Hormonal changes occur throughout a woman’s life. As a result of that, during certain stages, she may have special oral health needs. Puberty, menstruation, pregnancy, menopause, and oral contraceptives (birth control pills) can have effects on the health of a woman’s mouth.
During puberty, sexual hormones (oestrogen and progesterone) cause a female’s body to mature. In addition to the visible body changes, the increase of the sexual hormones can change the way the gums respond to germs (bacterial plaque) in the mouth. The gums can become more susceptible to infections (gingivitis) and may become very red and swollen, and may bleed a lot.
The oral concerns associated with the onset of puberty are much the same during the menstrual cycle. Occasionally, women who are prone to canker sores and cold sores may develop a pattern where these sores recur during every menstrual cycle.
Gingivitis is the most common oral condition associated with being pregnant. It occurs in 60% to 75% of all women who are pregnant. As during puberty and menstruation, the increase in hormones exaggerates the gum-tissues response to bacterial plaque. Pregnancy gingivitis may begin in the second month and increase in severity through the eighth month. Symptoms include swelling, bleeding, and redness of the gums. In addition to the overall gum changes, one area of the gums (usually between the teeth) may swell and produce what is called a “pregnancy tumor”. Often this area is enlarged, dark red or bluish in colour, and is difficult to keep clean. Generally, the tissue decreases in size after the birth of the baby, but sometimes the tissues need to be removed by a dentist. The best way to combat pregnancy gingivitis is to continue to be diligent with both home-care and dental appointments.
Often women will avoid dental checkups for fear that the treatment might harm the baby. Untreated decayed teeth puts a mother and her baby at risk for infection. For example, researchers have found a link between periodontal disease (gum disease) and premature birth of low weight babies. One recent study suggests that women who have periodontal disease have 7.5 times higher risk of having a premature birth of their babies (with low weight) compared to women who did not have periodontal disease. Therefore, it is extremely important that an expectant mother have a healthy mouth and see a dentist early in her pregnancy.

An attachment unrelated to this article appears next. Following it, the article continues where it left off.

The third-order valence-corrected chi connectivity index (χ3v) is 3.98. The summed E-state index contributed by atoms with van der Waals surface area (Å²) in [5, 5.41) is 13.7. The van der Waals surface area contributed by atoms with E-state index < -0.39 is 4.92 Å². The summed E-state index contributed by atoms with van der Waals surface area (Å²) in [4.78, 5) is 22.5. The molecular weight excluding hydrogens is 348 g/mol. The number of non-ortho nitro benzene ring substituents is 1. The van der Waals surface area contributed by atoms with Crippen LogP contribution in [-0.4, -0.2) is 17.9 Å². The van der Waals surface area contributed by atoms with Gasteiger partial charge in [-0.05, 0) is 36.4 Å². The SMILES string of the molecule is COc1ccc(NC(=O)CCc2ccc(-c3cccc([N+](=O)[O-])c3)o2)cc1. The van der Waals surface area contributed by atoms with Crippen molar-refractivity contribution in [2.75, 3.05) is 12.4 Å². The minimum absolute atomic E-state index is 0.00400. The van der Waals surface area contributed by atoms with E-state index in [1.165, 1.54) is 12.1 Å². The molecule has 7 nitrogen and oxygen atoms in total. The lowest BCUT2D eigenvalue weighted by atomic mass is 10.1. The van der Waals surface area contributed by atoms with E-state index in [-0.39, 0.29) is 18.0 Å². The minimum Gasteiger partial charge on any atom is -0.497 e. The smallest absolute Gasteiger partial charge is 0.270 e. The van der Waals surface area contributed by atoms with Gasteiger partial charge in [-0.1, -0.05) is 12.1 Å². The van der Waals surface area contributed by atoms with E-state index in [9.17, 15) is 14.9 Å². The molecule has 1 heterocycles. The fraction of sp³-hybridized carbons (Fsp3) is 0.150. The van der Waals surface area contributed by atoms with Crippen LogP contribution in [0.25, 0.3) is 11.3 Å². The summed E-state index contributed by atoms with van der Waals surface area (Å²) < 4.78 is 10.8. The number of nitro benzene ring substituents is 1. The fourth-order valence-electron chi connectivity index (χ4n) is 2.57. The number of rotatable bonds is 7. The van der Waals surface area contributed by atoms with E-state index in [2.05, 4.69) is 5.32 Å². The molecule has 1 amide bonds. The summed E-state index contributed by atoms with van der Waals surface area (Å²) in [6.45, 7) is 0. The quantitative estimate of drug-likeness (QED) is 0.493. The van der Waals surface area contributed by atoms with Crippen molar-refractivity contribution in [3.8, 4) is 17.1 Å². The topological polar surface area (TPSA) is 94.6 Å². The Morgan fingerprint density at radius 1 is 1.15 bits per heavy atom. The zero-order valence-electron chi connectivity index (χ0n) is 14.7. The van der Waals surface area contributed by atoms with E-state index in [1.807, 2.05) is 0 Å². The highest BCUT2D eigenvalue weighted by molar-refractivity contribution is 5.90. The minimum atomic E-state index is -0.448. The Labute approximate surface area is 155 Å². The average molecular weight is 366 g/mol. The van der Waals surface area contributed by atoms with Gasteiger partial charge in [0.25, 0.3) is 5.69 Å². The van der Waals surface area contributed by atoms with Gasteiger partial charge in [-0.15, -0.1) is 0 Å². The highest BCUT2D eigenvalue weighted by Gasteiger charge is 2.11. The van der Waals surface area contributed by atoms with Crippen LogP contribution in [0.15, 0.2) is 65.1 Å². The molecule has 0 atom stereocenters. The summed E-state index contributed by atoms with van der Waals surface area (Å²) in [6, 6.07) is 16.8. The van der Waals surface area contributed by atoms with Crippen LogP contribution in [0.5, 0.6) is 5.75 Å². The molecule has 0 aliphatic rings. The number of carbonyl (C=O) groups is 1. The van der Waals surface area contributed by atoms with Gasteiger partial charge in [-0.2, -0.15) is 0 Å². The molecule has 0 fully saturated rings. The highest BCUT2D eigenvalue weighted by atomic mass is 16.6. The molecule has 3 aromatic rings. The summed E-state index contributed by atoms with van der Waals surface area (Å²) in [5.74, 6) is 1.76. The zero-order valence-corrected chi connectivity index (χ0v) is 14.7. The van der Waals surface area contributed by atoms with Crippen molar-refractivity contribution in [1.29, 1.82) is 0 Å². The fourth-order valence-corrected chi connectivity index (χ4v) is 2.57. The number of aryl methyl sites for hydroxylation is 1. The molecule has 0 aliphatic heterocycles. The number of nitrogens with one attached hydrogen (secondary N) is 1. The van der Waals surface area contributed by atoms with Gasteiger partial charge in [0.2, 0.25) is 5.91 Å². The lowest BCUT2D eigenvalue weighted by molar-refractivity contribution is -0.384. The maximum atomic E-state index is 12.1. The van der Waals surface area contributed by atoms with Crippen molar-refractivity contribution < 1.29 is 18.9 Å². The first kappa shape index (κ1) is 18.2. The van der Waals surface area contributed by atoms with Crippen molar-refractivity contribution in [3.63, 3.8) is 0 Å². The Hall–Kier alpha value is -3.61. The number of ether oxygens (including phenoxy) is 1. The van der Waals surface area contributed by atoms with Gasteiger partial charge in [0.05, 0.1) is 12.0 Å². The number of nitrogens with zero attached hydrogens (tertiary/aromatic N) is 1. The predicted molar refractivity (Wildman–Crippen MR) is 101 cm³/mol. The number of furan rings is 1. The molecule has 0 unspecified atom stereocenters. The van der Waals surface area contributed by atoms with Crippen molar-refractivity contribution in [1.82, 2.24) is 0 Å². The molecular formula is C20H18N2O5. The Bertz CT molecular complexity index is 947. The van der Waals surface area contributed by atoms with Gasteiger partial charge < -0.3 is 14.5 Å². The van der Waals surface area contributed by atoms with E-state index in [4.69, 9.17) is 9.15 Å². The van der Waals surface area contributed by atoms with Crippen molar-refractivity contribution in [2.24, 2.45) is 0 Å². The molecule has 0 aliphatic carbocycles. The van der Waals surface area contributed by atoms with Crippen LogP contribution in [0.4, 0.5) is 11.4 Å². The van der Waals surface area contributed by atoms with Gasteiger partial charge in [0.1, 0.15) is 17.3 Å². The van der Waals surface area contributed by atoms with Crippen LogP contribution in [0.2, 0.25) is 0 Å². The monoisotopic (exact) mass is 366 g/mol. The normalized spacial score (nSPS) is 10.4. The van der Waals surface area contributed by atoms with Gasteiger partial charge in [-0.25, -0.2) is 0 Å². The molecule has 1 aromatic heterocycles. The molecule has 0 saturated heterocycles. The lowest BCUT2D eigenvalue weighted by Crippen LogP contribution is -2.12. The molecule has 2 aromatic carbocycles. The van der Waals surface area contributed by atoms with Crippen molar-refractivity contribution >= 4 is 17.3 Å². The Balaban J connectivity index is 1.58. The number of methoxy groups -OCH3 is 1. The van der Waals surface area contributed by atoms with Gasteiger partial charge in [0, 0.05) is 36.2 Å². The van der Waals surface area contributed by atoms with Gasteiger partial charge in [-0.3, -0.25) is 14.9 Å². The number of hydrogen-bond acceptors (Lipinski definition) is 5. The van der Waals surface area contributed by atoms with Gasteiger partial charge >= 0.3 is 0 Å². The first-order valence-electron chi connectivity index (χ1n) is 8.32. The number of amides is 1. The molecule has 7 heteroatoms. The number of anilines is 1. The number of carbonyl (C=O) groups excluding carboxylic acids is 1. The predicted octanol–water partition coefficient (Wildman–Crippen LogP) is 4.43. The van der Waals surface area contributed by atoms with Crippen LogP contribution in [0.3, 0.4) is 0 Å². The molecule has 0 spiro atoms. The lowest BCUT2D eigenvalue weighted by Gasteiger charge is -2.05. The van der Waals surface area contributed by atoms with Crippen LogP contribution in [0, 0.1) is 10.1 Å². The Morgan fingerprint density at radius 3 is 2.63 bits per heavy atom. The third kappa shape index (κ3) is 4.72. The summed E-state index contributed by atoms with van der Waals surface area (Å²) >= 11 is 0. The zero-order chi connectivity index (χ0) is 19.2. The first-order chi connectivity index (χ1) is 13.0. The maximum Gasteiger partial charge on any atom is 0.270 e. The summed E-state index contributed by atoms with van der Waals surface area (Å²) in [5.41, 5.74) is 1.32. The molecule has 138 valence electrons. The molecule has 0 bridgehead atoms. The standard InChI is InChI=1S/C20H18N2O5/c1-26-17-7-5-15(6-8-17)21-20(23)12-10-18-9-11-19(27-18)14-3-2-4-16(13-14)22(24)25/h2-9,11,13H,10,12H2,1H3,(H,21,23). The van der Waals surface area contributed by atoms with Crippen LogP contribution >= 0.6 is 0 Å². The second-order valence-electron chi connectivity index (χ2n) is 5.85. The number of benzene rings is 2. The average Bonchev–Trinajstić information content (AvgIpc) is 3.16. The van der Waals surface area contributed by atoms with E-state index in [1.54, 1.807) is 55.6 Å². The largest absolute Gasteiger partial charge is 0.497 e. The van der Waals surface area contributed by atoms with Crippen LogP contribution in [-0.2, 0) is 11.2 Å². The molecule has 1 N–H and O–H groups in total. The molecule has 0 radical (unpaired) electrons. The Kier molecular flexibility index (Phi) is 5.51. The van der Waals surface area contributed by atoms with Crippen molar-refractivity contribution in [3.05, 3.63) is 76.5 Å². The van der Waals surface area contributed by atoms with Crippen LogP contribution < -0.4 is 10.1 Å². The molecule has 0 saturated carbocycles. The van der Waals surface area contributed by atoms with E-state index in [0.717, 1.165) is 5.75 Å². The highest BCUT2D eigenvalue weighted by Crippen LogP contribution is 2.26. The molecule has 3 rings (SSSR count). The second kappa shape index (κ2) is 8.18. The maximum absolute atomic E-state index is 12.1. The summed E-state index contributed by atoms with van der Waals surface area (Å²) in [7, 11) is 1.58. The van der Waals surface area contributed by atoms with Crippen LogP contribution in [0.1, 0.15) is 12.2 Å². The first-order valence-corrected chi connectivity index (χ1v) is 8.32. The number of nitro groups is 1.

Some women experience dry mouth while pregnant. Frequent sips of water and chewing on sugarless chewing-gum or sugarless candy can help alleviate this symptom.
Diet can affect cavity-formation as well as the health of the developing baby. It is very important that a mother eat nutritious foods while pregnant and avoid high sugar or empty calorie foods. Nutritional guidance from an obstetrician is recommended.
After your baby is born, you will want him/her to start early with good oral health habits. To avoid the risk of baby-bottle tooth-decay, never put your baby to bed with milk, formula, juice or any other sugary liquid.
What many women don’t realize is that their dental/oral health plays a large part in their overall lifetime health. Because periodontitis (an advanced state of periodontal disease in which there is an active destruction of the gum-tissues) is often a “silent disease” without symptoms, many women are not aware of it until it reaches an advanced stage.
The good news is that at each stage of your life, through awareness and good home-care habits, you can safe-guard your oral health.
The monthly cycle
During the menstrual cycle, some women may experience bleeding Gums. This is called menstruation gingivitis, and occurs about the same time as the premenstrual syndrome. Once the menstruation begins, the symptoms and bleeding clears up.
Menopause and Post Menopause
Women going through menopause or post-menopause may experience changes in their mouths. They may notice discomfort from pain and burning sensations, dry mouth, and altered taste. Some symptoms include gums that appear shiny and dry and gums that bleed easily. Additionally, bone-loss is associated with both periodontal disease and osteoporosis. Oestrogen deficiency can result in a loss of bone mineral density, which can increase the chances of bone-loss.
In this stage of a woman’s life her lifestyle should consist of daily exercise in a non-aggressive manner. Also changing food habits geared to healthy bones by boosting her calcium intake.
In conclusion, it is very apparent that when a women is pregnant is it very essential that she maintains an excellent oral hygiene care to prevent diseases for her and for her baby. By doing so she will guarantee good health for her and child.
Frequent maintenance visits by her dental hygienist where she receives educational instruction of a good daily oral homecare habits.